Kitchen Tour

We relied heavily on the Pattern Language by Christopher Alexander for our kitchen design.

I love what he writes about kitchens:

FARMHOUSE KITCHENS
This pattern defines an ancient kind of kitchen where the cooking and the eating and the living are all in a single space… Make [the kitchen] large enough to hold a good big table and chairs, some soft and some hard, with counters and stove and sink around the edge of the room; and make it a bright and comfortable room… Give the kitchen light on two sides.

COOKING LAYOUT
Cooking is uncomfortable if the kitchen counter is too short and also if it is too long… There is no need for the counter to be entirely “built-in” as it is in many modern kitchens – it can even consist of free-standing tables or counter tops.

IMG_2766

SUNNY COUNTER
Dark gloomy kitchens are depressing. The kitchen needs the sun more than other rooms, not less… Place the main part of the kitchen counter on the south and southeast side so that sun can flood in and fill the kitchen with yellow light both morning and afternoon.

IMG_2728-P

OPEN SHELVES
Cupboards that are too deep waste valuable space, and it always seems that what you want is behind something else… Cover the walls with narrow shelves of varying depth but always shallow enough that things can be placed on them one deep – nothing hiding behind anything else…

IMG_3447

COMMUNAL EATING
Without communal eating, no human group can hold together…Make the common meal a regular event. The lunch can become an event; a gathering; something that each of us put our love and energy into on our day to cook.

IMG_2762

The kitchen island and lower cabinetry are all rift and quarter sawn white oak. We designed the kitchen with Ryan Unger of Rhine Artisans. A good friend and an amazing wood worker. It was really fun designing the kitchen with him. It was his suggestion to do the interesting Japanese dovetail joinery on the kitchen island.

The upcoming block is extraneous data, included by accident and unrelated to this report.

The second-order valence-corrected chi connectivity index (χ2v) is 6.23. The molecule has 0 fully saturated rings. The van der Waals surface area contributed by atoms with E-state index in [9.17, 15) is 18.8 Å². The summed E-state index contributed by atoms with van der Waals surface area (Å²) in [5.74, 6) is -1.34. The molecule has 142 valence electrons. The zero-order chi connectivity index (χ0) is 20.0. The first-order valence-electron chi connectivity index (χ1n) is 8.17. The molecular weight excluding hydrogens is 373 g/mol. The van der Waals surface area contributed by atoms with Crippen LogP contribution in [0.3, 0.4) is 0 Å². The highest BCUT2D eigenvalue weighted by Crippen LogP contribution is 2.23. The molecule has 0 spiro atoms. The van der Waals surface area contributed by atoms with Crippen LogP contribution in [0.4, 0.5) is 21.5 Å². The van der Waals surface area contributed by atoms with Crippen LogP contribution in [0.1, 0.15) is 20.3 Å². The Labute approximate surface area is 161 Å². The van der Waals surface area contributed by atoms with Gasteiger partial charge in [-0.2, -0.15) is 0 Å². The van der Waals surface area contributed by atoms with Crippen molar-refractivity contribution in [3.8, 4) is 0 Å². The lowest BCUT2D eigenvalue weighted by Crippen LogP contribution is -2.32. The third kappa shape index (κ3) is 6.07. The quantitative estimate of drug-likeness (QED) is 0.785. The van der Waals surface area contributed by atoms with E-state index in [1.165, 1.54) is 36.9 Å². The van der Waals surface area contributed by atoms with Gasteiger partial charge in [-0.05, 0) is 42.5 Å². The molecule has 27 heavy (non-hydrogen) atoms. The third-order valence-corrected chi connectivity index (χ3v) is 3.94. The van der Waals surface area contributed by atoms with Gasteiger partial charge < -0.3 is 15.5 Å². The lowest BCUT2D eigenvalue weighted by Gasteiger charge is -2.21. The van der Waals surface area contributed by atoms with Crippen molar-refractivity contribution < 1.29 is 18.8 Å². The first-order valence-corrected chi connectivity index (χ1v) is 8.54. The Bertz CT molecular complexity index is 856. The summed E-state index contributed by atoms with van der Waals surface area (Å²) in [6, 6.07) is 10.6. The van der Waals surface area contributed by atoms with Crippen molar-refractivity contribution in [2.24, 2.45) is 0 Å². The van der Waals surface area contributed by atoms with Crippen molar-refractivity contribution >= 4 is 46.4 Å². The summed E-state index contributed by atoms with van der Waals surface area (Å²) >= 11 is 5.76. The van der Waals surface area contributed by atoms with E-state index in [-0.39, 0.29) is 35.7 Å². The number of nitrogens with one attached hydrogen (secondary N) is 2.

The pantry cupboards are a sprayed white maple. We had debated about natural wood here as well, but I like the transition of the white pantry cabinetry as it meets the white pine ceiling. Sometimes, rarely, there is such a thing as too much wood.

I don’t know if you’ve ever tried to find bar or counter stools. It seems mandatory that they be either super ugly or crazy expensive. Darcie found these 3 for $40 on Kijiji and painted the upper legs and seats black.

IMG_2731

Above the fridge is an open cabinet to display items, cookbooks, and old witch hazel bottles.

IMG_2734

I’m not a fan of cabinetry hardware (same a counter stools – ugly vs. so pricy). All of the lower cabinetry (primarily drawers, which are the best) have beveled edges on the top and bottom to easily open and close the drawers and doors.

Also the corner cabinet is drawers. Yes it is. You lose a little bit of space, but man oh man, so much more functional.

All of the appliances, with the exception of the dishwasher, are from Fisher-Paykel. The clean, simple and sleek lines complimented the simplicity of the kitchen design very nicely. They are mid-range price point, about on par with KitchenAid, and have good consumer ratings. We’ve been really pleased with them so far. The dishwasher is Miele, which was actually ccheaper than the Fisher-Paykel dishwasher (that are notoriously prone to break down).

IMG_3481